One thing to note is that your Dad gets to keep his married man's pension, if he gets it, and your Mum's pension goes to her. If she had a private pension she can 'gift' half of it to your Dad.
Someone will have to apply and if you don't then social services will and that might cause you problems as you then get no say about anything to do with her finances.
Hope this helps.
 

nitram

Registered User
Apr 6, 2011
25,166
0
North Manchester
The banks won't freeze the joint accounts.

BSA guidance dated 2010 indicates that in England banks may do a partial freeze.

What happens if the other joint account holder becomes mentally incapable?

In England and Wales, if one party to the joint account loses capacity to operate their account, banks and building societies will use their discretion to determine whether or not to temporarily restrict the operation of the account to essential transactions only (for example, living expenses and medical/residential care bills for both parties) until a deputy has been appointed or a power of attorney registered.

In Scotland, you can continue to run the account as long as the original account mandate was either-to-sign and there is not a court order preventing the account from being used.

In Northern Ireland, practices vary between banks so you should speak to your bank, which will be able to tell you what its practices are.

 

canary

Registered User
Feb 25, 2014
18,528
0
South coast
I did deputyship myself too. Its a bit of a faff and theres a fair bit of paper shuffling, but I found it doable. The eye watering amounts that solicitors charge for filling in the forms doesnt include supervision fees, or the price of the security bond.
If you get into difficulties you can either contact the Office of Public Guardians, or I believe that AgeUK and Citizens Advice will help with the form filling (or you could ask on here what people have done).
 

Newbie4

Registered User
Jun 23, 2020
30
0
Thanks for your replies, I really appreciate them.

I've started filling in the forms, just the general info at the moment. Hopefully I'm doing them right! Obviously all the financial info etc I will get from dad.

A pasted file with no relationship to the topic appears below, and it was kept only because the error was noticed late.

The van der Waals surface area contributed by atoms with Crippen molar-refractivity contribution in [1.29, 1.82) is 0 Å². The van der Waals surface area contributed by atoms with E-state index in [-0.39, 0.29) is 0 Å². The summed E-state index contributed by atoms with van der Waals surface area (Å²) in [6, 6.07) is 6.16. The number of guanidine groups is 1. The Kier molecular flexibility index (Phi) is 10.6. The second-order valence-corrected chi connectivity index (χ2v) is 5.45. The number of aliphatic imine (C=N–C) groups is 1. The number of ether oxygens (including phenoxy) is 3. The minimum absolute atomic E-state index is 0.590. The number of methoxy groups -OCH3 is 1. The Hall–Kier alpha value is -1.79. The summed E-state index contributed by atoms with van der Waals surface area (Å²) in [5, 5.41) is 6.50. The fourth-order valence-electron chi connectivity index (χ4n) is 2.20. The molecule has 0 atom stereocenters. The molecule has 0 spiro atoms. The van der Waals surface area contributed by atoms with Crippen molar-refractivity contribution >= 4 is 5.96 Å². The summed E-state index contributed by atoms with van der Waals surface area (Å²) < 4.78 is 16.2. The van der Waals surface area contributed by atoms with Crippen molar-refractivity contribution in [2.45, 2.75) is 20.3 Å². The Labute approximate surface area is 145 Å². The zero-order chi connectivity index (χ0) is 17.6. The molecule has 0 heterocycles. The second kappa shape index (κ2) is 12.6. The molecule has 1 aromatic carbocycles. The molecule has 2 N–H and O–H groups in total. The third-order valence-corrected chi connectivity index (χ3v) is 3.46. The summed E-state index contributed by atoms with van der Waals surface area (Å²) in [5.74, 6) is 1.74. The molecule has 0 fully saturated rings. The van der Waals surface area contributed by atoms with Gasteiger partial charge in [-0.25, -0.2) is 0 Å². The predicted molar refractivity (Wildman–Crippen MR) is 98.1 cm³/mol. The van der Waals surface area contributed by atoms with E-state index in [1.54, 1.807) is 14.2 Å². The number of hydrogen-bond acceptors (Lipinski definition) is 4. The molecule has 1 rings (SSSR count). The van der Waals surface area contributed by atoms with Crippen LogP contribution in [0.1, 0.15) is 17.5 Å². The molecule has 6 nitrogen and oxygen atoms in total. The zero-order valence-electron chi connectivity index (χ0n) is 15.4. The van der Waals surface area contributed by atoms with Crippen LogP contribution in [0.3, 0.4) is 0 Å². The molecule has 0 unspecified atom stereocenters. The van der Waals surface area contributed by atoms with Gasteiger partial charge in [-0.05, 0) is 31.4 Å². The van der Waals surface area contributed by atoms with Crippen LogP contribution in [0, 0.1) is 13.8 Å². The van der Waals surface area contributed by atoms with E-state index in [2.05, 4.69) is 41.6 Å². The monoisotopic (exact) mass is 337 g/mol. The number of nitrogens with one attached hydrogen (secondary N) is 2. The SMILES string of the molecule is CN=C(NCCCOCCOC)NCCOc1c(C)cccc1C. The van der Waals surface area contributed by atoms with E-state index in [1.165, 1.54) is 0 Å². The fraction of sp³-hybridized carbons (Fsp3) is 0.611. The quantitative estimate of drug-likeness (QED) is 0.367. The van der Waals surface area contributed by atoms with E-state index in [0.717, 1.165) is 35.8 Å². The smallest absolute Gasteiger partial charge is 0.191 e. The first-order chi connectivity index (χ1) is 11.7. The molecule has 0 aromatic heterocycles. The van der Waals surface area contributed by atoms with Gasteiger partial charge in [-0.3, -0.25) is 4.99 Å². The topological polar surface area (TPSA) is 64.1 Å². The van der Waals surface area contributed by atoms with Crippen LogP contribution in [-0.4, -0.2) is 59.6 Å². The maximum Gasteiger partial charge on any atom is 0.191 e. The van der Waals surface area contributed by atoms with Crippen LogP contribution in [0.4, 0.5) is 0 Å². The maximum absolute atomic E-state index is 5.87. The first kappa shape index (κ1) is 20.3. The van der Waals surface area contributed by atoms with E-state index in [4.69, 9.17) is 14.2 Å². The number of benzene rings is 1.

Wish us luck!
 

Newbie4

Registered User
Jun 23, 2020
30
0
@canary I hope you don't mind me picking your brains... Slowly making my way through the forms - just a quick question on COP4 section 3:

3.1 Do you have a personal bank or building society current/deposit account?

So, dad and mum have joint current and savings accounts. Dad also has an ISA in his name only. I think it's a 'Yes' - but I'm not 100% sure.

Apart from that it all seems to be going ok. Waiting to find out if mum will be coming home or into a care home before I fill her address details in, but hopefully we should find that out within the next week or so.

And then it's just getting in touch with a practitioner to fill in COP3 - I'm going to approach the chap who deals with mum's medication assessments for that I think.
 
Last edited:

thistlejak

Registered User
Jun 6, 2020
243
0
Hi Newbie4 - COP4 section 3 is about you not the person you are applying for. It is to ensure that you are 'a fit and proper person' ( their definition not mine) to administer someone else's money.
Hope this helps.
 

Newbie4

Registered User
Jun 23, 2020
30
0
Hi @thistlejak thanks for the reply. Yeah, I'm helping my dad fill it out (he's applying to by deputy for mum). I just want to make sure we're not making a daft mistake by ticking the wrong box.